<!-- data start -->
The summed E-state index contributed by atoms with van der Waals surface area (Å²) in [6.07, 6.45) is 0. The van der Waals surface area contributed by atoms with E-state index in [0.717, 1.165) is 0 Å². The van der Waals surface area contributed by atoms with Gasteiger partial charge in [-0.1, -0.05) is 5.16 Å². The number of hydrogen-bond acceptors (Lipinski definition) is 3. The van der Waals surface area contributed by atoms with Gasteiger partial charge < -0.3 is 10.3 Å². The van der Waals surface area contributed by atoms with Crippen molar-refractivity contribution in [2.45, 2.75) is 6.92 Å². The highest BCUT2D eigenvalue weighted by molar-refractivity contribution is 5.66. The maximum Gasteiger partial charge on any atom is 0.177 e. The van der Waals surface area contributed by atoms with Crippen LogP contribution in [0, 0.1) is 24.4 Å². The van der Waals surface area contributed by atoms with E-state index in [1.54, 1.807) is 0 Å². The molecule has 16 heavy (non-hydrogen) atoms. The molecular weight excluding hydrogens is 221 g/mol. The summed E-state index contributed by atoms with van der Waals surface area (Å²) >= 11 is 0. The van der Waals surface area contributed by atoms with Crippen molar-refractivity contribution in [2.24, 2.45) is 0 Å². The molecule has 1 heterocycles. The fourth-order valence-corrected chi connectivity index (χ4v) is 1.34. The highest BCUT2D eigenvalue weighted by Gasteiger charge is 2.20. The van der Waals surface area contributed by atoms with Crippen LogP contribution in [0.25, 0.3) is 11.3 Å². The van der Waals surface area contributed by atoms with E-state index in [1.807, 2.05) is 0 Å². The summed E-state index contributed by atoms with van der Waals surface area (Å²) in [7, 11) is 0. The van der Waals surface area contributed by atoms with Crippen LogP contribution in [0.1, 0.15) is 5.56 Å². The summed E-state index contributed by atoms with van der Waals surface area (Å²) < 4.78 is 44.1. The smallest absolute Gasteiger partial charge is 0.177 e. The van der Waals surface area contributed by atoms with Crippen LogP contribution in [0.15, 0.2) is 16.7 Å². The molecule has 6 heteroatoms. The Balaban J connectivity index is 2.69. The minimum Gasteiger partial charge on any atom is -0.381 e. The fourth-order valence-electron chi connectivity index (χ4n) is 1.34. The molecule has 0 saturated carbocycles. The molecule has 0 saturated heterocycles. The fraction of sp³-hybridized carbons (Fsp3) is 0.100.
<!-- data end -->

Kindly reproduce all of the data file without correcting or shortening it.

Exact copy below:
The summed E-state index contributed by atoms with van der Waals surface area (Å²) in [6.07, 6.45) is 0. The van der Waals surface area contributed by atoms with E-state index in [0.717, 1.165) is 0 Å². The van der Waals surface area contributed by atoms with Gasteiger partial charge in [-0.1, -0.05) is 5.16 Å². The number of hydrogen-bond acceptors (Lipinski definition) is 3. The van der Waals surface area contributed by atoms with Gasteiger partial charge < -0.3 is 10.3 Å². The van der Waals surface area contributed by atoms with Crippen molar-refractivity contribution in [2.45, 2.75) is 6.92 Å². The highest BCUT2D eigenvalue weighted by molar-refractivity contribution is 5.66. The maximum Gasteiger partial charge on any atom is 0.177 e. The van der Waals surface area contributed by atoms with Crippen LogP contribution in [0, 0.1) is 24.4 Å². The van der Waals surface area contributed by atoms with E-state index in [1.54, 1.807) is 0 Å². The molecule has 16 heavy (non-hydrogen) atoms. The molecular weight excluding hydrogens is 221 g/mol. The summed E-state index contributed by atoms with van der Waals surface area (Å²) >= 11 is 0. The van der Waals surface area contributed by atoms with Crippen molar-refractivity contribution in [2.24, 2.45) is 0 Å². The molecule has 1 heterocycles. The fourth-order valence-corrected chi connectivity index (χ4v) is 1.34. The highest BCUT2D eigenvalue weighted by Gasteiger charge is 2.20. The van der Waals surface area contributed by atoms with Crippen LogP contribution in [0.25, 0.3) is 11.3 Å². The van der Waals surface area contributed by atoms with E-state index in [1.807, 2.05) is 0 Å². The summed E-state index contributed by atoms with van der Waals surface area (Å²) in [7, 11) is 0. The van der Waals surface area contributed by atoms with Crippen LogP contribution in [0.1, 0.15) is 5.56 Å². The summed E-state index contributed by atoms with van der Waals surface area (Å²) < 4.78 is 44.1. The smallest absolute Gasteiger partial charge is 0.177 e. The van der Waals surface area contributed by atoms with Crippen LogP contribution in [0.15, 0.2) is 16.7 Å². The molecule has 6 heteroatoms. The Balaban J connectivity index is 2.69. The minimum Gasteiger partial charge on any atom is -0.381 e. The fourth-order valence-electron chi connectivity index (χ4n) is 1.34. The molecule has 0 saturated carbocycles. The molecule has 0 saturated heterocycles. The fraction of sp³-hybridized carbons (Fsp3) is 0.100.